8. 8. What have you learnt about technologies from the process of constructing this product?<br />I realised it was much easier to edit our footage if it was good quality filming from our first task, so next time I recorded several times of each shot to achieve a smooth move/correct angle. In some cases, a shot still had a fault, so we used the technology to fix that. PP allowed us to crop shots to a shorter length so jolty movements could be removed. When a dog and it’s owner appeared in one of the opening wood scenes, I was able to zoom in to the image to the dog was out of the selected viewing area. These are important skills I learn within filming and post production.<br />While having very little experience in adobe Photoshop and never before using adobe flash or premier pro, I had to learn all the skills needed from my peers who had used these programs before. As media has been a new subject for me, it was important to practice using a video camera, and other aspects of filming such as the language, angles and types of shots before I even considered editing. My first task was the continuity task, which put me into a group with two others who I would be working with for the rest of the production.<br />Even getting to grips with simple gadgets such as how to correctly use the tri-pod was new to me.<br />I also learnt how to correctly and efficiently upload the videos in order to start editing. Even the task of condensing the image into a (.mov) file was a new task I learnt. Imovie was the last program I used to create the product.<br />No-one in my group were able to use after effects so we decided to stick to basic skills within PP. This meant we could focus on other aspects such as sound. This involved us carefully editing the noise levels, and using a sound recorder to record different layer of sounds such as birds singing, and the knife scraping as well as the characters scream. It was hard to make the sounds appear on the same level but by using audacity to boost, reduce, and remove unwanted noises we could achieve the right effect. This is a software I enjoyed using but none were easy to pick up on. I struggled to teach myself, but by observing other groups and watching tutorials I gained more skills. <br />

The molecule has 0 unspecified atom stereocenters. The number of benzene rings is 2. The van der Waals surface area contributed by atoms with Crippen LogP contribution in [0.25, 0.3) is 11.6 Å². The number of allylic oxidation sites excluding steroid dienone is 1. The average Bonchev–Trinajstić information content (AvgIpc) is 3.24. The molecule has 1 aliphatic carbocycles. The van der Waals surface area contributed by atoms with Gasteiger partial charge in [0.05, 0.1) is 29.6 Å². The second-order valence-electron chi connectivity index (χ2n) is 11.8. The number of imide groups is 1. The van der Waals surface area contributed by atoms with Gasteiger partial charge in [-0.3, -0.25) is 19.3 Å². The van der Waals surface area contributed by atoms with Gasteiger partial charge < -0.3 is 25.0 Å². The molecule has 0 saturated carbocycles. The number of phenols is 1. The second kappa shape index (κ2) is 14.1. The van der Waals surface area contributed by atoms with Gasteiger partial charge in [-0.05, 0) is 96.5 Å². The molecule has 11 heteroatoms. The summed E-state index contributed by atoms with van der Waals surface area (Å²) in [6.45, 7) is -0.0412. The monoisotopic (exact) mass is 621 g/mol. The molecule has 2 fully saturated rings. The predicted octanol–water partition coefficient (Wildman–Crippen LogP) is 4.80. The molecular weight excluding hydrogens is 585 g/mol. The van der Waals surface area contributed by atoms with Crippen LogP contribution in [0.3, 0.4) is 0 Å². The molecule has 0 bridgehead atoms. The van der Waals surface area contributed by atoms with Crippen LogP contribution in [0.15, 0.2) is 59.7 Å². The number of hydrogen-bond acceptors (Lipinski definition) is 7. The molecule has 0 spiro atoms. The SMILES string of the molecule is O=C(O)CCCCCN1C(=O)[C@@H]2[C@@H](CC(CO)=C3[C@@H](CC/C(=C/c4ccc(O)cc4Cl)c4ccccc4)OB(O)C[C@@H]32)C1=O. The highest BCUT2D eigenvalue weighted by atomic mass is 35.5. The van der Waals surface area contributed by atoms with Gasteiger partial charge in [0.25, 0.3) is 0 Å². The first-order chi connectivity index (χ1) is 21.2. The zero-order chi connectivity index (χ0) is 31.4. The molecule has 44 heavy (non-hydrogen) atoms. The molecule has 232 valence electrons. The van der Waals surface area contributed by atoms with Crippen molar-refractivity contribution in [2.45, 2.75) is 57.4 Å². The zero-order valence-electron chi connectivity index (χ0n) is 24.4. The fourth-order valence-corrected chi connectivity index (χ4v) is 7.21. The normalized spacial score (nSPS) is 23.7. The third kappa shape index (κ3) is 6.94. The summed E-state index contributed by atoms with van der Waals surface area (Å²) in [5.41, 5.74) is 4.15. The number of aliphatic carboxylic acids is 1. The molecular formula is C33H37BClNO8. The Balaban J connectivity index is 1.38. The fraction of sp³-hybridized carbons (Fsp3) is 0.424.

9. 9. Looking back at your preliminary task, what do you feel you have learnt in the progression from it to the full product?<br />I progressed on many different levels since my preliminary task. I gained skills in camera control, full understanding of angles and lengths of shots as well as editing software. After a few practices it felt comfortable to me to work with so I could progress further. Adobe premier pro, imovie, audacity and HD cameras were all new technologies to me. <br />While having the privilege of working with HD cameras making it easy to use, the quality was hard to produce well when they kept auto-adjusting due to the false light, making them badly focused. <br />When it came to filming the thriller opening, I had gained a little experience and had pre-planned what i was going to soot before by creating an animation. This also allowed me to learn skills within premier pro, learning how to adjust the size of the frames, edit the tinted colour of the shot, different transactions and to add sound over the images. <br />Our group were all new to these skills so we shared responsibilities in different areas that we performed better than our peers in to the end product was the best quality we could achieve. I volunteered to act for our film as well so I was fully involved with the production. I felt confident enough to manage using the camera to shoot specific scenes on my own when the other members couldn’t make it. As my confidence grew in handling the camera, next I focused on effects in editing, as this area I wasn’t performing well in. I was taught colour and contrast levels, as well as how to add titles. <br />I learnt a lot a performed these skills with care. I developed far from when I made my first task as I couldn’t even focus the camera to start with. I learnt that I work better in natural light even though weather became an issue when shooting, and I’m good and designing how these shots would look. Certain members of my group were better at tasks such as keeping the camera steady hen shooting, and cutting the shot to a specific time. I realised I’m better as the creative side such as experimenting with audacity sounds, editing colour of shots and ordering them to suit the best sequences.<br />Learning these skills were important so I could pan smoothly, focus correctly, use affective angles and position shots while learning important rules such as the 180 degree rule you can’t break while filming.<br />